Montanus was a second-century convert to the Christian faith in ancient Phrygia (now part of central Turkey). He may previously have been a priest of the popular pagan goddess, Cybele, who was worshipped in wild excitement and raving frenzy.

In about AD 170, Montanus became the leader of a movement known as the 'New Prophecy'. (It was actually opponents who called the group 'the Phrygians', and later 'the Montanisis'.) He was joined by two prophetesses, Prisca and Maximilla. Montanus was inspired by the belief that he was living in the age of the Holy Spirit. Christians should not look back nostalgically to the age of the apostles, but allow the Spirit to lead them in the present. Montanus normally referred to the Holy Spirit as the Paraclete (the title Jesus used in John's Gospel). He was strongly influenced by Jesus' promises about the future work of the Paraclete, and sometimes claimed to be the direct mouthpiece of the Spirit, speaking in the first person, rather like the Old Testament prophets: 'I am the Father and the Son and the Paraclete'; 'I am neither angel nor envoy, but I, the Lord God, the Father, it is I who have come.'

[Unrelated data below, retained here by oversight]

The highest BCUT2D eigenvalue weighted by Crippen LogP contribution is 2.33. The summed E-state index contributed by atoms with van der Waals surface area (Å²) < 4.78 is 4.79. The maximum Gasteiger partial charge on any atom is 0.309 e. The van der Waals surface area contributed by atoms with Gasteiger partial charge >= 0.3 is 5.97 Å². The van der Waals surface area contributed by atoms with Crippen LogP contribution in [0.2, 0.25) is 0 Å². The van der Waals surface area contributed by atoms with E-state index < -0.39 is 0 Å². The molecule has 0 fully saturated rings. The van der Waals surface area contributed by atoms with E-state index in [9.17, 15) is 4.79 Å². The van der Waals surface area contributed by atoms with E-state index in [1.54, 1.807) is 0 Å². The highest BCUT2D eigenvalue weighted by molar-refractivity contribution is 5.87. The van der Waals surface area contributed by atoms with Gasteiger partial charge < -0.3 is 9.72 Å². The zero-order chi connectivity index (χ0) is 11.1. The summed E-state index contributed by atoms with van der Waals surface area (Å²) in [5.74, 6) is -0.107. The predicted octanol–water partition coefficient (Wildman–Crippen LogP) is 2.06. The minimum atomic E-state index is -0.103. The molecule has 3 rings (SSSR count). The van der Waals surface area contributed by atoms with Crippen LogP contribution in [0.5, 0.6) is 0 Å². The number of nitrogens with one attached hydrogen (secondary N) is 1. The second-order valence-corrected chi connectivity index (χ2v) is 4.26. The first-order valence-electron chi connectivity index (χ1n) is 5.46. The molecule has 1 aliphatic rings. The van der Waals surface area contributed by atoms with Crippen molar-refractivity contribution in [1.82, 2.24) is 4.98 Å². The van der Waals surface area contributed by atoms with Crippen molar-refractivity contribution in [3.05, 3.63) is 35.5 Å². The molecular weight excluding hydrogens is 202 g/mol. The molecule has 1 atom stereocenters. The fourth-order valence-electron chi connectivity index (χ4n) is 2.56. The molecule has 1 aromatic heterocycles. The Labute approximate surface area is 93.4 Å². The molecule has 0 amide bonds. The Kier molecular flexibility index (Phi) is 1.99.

But the Montanist prophets were attacked not for what they said, but for how they said it. They prophesied, it was claimed, in a manner unheard of among Christian prophets. They were 'filled with spiritual excitement and fell into a kind of trance and unnatural ecstasy'. This probably did not mean speaking in tongues, but rather prophesying in a state of intense excitement.

The burden of Montanus's message was that the end of the world was near. Maximilla predicted: 'After me there will be no more prophecy, but the End.' In order to prepare for the coming crisis, Montanus gathered his followers ...

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